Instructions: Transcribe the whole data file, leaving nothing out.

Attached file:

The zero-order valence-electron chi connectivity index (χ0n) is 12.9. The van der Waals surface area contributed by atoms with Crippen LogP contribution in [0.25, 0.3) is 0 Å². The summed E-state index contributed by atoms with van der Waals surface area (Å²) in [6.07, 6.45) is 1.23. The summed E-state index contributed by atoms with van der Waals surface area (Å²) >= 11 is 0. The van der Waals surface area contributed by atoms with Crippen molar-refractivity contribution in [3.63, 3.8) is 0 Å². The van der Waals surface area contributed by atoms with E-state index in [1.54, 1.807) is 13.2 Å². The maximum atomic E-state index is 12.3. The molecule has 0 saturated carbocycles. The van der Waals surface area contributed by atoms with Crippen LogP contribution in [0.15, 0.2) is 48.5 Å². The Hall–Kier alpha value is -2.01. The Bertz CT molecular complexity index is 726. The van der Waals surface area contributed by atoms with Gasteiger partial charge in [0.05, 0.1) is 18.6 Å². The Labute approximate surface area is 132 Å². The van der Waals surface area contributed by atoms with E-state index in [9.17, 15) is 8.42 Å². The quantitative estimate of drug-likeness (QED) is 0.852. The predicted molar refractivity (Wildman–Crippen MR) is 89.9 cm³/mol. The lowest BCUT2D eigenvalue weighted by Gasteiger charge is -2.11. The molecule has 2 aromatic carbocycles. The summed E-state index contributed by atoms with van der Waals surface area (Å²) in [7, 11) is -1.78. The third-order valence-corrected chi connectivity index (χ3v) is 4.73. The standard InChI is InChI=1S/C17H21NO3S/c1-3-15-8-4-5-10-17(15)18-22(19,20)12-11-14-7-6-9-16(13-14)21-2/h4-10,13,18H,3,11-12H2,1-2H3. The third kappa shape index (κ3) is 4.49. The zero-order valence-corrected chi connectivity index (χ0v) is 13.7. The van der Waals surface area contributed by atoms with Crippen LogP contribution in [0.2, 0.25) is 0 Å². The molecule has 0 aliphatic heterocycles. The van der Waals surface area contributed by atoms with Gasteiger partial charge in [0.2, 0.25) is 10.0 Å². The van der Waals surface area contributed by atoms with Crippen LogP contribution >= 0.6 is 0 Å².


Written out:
The zero-order valence-electron chi connectivity index (χ0n) is 12.9. The van der Waals surface area contributed by atoms with Crippen LogP contribution in [0.25, 0.3) is 0 Å². The summed E-state index contributed by atoms with van der Waals surface area (Å²) in [6.07, 6.45) is 1.23. The summed E-state index contributed by atoms with van der Waals surface area (Å²) >= 11 is 0. The van der Waals surface area contributed by atoms with Crippen molar-refractivity contribution in [3.63, 3.8) is 0 Å². The van der Waals surface area contributed by atoms with E-state index in [1.54, 1.807) is 13.2 Å². The maximum atomic E-state index is 12.3. The molecule has 0 saturated carbocycles. The van der Waals surface area contributed by atoms with Crippen LogP contribution in [0.15, 0.2) is 48.5 Å². The Hall–Kier alpha value is -2.01. The Bertz CT molecular complexity index is 726. The van der Waals surface area contributed by atoms with Gasteiger partial charge in [0.05, 0.1) is 18.6 Å². The Labute approximate surface area is 132 Å². The van der Waals surface area contributed by atoms with E-state index in [9.17, 15) is 8.42 Å². The quantitative estimate of drug-likeness (QED) is 0.852. The predicted molar refractivity (Wildman–Crippen MR) is 89.9 cm³/mol. The lowest BCUT2D eigenvalue weighted by Gasteiger charge is -2.11. The molecule has 2 aromatic carbocycles. The summed E-state index contributed by atoms with van der Waals surface area (Å²) in [7, 11) is -1.78. The third-order valence-corrected chi connectivity index (χ3v) is 4.73. The standard InChI is InChI=1S/C17H21NO3S/c1-3-15-8-4-5-10-17(15)18-22(19,20)12-11-14-7-6-9-16(13-14)21-2/h4-10,13,18H,3,11-12H2,1-2H3. The third kappa shape index (κ3) is 4.49. The zero-order valence-corrected chi connectivity index (χ0v) is 13.7. The van der Waals surface area contributed by atoms with Crippen LogP contribution in [0.2, 0.25) is 0 Å². The molecule has 0 aliphatic heterocycles. The van der Waals surface area contributed by atoms with Gasteiger partial charge in [0.2, 0.25) is 10.0 Å². The van der Waals surface area contributed by atoms with Crippen LogP contribution >= 0.6 is 0 Å².